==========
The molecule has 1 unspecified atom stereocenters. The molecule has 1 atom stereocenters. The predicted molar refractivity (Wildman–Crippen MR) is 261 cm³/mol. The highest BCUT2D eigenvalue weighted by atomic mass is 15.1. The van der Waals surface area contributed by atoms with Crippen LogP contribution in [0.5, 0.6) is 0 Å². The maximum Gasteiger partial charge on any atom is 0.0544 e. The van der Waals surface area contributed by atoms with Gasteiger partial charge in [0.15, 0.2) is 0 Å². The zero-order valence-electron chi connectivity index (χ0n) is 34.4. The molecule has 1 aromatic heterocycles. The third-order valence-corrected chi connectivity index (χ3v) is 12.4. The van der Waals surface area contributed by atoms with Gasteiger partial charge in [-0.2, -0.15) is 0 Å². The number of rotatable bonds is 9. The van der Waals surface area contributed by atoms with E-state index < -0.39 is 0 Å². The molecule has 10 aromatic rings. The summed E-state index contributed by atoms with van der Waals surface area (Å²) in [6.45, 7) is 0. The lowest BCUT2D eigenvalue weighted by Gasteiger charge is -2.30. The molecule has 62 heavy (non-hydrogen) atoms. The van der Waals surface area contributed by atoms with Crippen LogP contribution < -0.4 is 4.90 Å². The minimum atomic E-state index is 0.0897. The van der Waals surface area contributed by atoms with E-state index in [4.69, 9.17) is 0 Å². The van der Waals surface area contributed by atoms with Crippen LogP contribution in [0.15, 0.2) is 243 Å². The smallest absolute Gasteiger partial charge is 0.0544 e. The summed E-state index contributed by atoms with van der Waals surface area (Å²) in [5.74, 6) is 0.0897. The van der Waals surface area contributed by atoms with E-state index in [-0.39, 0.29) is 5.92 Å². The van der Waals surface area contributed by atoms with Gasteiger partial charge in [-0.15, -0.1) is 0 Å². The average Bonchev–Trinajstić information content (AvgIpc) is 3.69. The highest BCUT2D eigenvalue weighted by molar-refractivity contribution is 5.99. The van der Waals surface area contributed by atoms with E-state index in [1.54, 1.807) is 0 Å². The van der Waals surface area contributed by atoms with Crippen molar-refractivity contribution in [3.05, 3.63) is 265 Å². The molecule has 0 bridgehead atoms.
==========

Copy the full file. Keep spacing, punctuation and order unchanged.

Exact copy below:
The molecule has 1 unspecified atom stereocenters. The molecule has 1 atom stereocenters. The predicted molar refractivity (Wildman–Crippen MR) is 261 cm³/mol. The highest BCUT2D eigenvalue weighted by atomic mass is 15.1. The van der Waals surface area contributed by atoms with Crippen LogP contribution in [0.5, 0.6) is 0 Å². The maximum Gasteiger partial charge on any atom is 0.0544 e. The van der Waals surface area contributed by atoms with Gasteiger partial charge in [0.15, 0.2) is 0 Å². The zero-order valence-electron chi connectivity index (χ0n) is 34.4. The molecule has 1 aromatic heterocycles. The third-order valence-corrected chi connectivity index (χ3v) is 12.4. The van der Waals surface area contributed by atoms with Gasteiger partial charge in [-0.2, -0.15) is 0 Å². The number of rotatable bonds is 9. The van der Waals surface area contributed by atoms with E-state index < -0.39 is 0 Å². The molecule has 10 aromatic rings. The summed E-state index contributed by atoms with van der Waals surface area (Å²) in [6.45, 7) is 0. The lowest BCUT2D eigenvalue weighted by Gasteiger charge is -2.30. The molecule has 62 heavy (non-hydrogen) atoms. The van der Waals surface area contributed by atoms with Crippen LogP contribution < -0.4 is 4.90 Å². The minimum atomic E-state index is 0.0897. The van der Waals surface area contributed by atoms with E-state index in [4.69, 9.17) is 0 Å². The van der Waals surface area contributed by atoms with Crippen LogP contribution in [0.15, 0.2) is 243 Å². The smallest absolute Gasteiger partial charge is 0.0544 e. The summed E-state index contributed by atoms with van der Waals surface area (Å²) in [5.74, 6) is 0.0897. The van der Waals surface area contributed by atoms with E-state index in [-0.39, 0.29) is 5.92 Å². The van der Waals surface area contributed by atoms with Gasteiger partial charge in [-0.15, -0.1) is 0 Å². The average Bonchev–Trinajstić information content (AvgIpc) is 3.69. The highest BCUT2D eigenvalue weighted by molar-refractivity contribution is 5.99. The van der Waals surface area contributed by atoms with E-state index in [1.54, 1.807) is 0 Å². The van der Waals surface area contributed by atoms with Crippen molar-refractivity contribution in [3.05, 3.63) is 265 Å². The molecule has 0 bridgehead atoms.